Clayton Kershaw’s return an important step for October-focused Dodgers
The scene Monday night at Dodger Stadium was familiar: Clayton Kershaw jogging out to the mound to pent-up roars in his return from an extended stint on the injured list. The circumstances, with less than three weeks left in the regular season, were not.
In the past, the Dodgers needed Kershaw to round into top form for the playoffs for a real chance to win the World Series. This year, barring injury, the team has three other Cy Young Award candidates — Max Scherzer, Walker Buehler and Julio Urías — primed for the heavy postseason lifting. The Dodgers don’t need Kershaw to front the charge as he approaches free agency.
But teams can never have enough pitching and Kershaw’s outing Monday was an encouraging step. Pitching for the first time in more than two months, the left-hander gave up one run over 4 1/3 innings in the Dodgers’ 5-1 win over the last-place Arizona Diamondbacks.
Pitching in front of his high school teammate Matthew Stafford of the Rams, Kershaw struck out five (all swinging), walked one and threw 50 pitches. His 89.2-mph average fastball velocity was a tick below his mark this season, but he compiled 11 whiffs anyway. Three of his strikeouts came on a slider. The other two were on curveballs. To top it off, he beat out an infield single in his only plate appearance, bumping up his batting average to .258.
The Dodgers (92-53) kept pace with the San Francisco Giants to remain 2 1/2 games out of first place in the National League West. The Giants drubbed the San Diego Padres 9-1 on Monday to become the first team in the majors to clinch a playoff berth. The Dodgers can seal a spot Tuesday if they beat Arizona and two of the Padres, Cincinnati Reds and St. Louis Cardinals lose.
Kershaw, 33, had last pitched in the majors against the Washington Nationals on July 3 when Max Scherzer and Trea Turner, now teammates, were on the other side. He landed on the injured list because of forearm inflammation four days later, expecting to return in a month. But the timetable was extended when he suffered a setback after pitching in a simulated game in late July.
He finally pitched in a competitive game on a rehabilitation assignment with triple-A Oklahoma City last Tuesday, logging three innings. Most importantly, he emerged healthy and was greenlighted to join the Dodgers’ push for their ninth straight division title Monday.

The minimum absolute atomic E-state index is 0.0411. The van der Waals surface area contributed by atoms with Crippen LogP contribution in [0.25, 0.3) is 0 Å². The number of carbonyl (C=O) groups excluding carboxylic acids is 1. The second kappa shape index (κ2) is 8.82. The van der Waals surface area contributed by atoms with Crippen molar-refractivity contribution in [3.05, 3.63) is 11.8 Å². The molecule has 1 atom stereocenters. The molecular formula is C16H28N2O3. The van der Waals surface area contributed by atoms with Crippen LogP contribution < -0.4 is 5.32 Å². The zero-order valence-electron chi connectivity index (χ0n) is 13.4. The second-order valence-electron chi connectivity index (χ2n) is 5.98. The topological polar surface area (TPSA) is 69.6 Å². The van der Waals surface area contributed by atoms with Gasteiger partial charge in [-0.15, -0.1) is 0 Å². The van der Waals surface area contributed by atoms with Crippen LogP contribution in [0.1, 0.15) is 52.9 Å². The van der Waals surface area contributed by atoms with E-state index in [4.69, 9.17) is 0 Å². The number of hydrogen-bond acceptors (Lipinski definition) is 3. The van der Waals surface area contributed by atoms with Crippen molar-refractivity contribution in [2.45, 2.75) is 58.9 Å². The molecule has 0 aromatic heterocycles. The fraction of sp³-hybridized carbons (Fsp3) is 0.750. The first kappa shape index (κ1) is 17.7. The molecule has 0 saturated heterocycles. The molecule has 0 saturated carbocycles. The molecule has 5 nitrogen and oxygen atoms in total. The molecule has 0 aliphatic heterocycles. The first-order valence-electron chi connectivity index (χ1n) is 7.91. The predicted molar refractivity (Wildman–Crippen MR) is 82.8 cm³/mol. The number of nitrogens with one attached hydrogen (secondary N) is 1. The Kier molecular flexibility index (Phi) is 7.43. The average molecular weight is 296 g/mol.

“He’s been miserable,” Dodgers manager Dave Roberts said before Monday’s game. “He hates not competing and not playing, but he’s been a great teammate as far as supporting guys. I know he’s been waiting for this day for quite some time.”
Kershaw struck out Nick Ahmed to begin Monday’s game before Ketel Marte lined a pitch off third baseman Justin Turner’s glove and into left field for a double. Three batters later, Marte scored on Josh Rojas’ two-out single to give Arizona (47-97) a quick lead. Kershaw needed 20 pitches to record the first three outs.
The deficit didn’t last long. The Dodgers hung three runs on Diamondbacks right-hander Zac Gallen in the first inning. Mookie Betts smacked a leadoff double, Trea Turner walked, Corey Seager collected an RBI single and Justin Turner smashed a two-run double.
Kershaw found his rhythm from there.
Jake McCarthy singled in the second inning but was left stranded at second base. Kershaw then retired the side in order in a five-pitch third inning. Andrew Young tallied a two-out double in the fourth, but he was left on base too.
Kershaw took the mound in the fifth inning just to face Gallen, the pitcher, and got him to line out. Roberts then surfaced from the dugout to take the ball from him, prompting a standing ovation from the appreciative crowd.
Kershaw is slated to pitch again Sunday in Cincinnati against a Reds club battling for the second wild-card spot and, perhaps, a meeting with the Dodgers in the wild-card game Oct.6. He will be on a longer leash in his ramp up to the postseason. In previous years, the Dodgers’ championship hopes would rest on his progression. This time is different.
AJ Pollock said the right hamstring injury he suffered Sept.4 isn’t as severe as he initially feared. The outfielder was diagnosed with a Grade2 strain. He is slated to go on a rehab assignment with a minor league affiliate in the next week before joining the team before the end of the season. Pollock took ground balls and completed agility drills at Dodger Stadium on Monday. … Roberts said the Dodgers will decide whether to place Chris Taylor on the injured list by Wednesday. Taylor hasn’t played since Friday because of a neck injury. He isn’t expected to play Tuesday. … The Dodgers designated outfielder Steven Souza Jr. for assignment to make room on the active and 40-man rosters for Kershaw.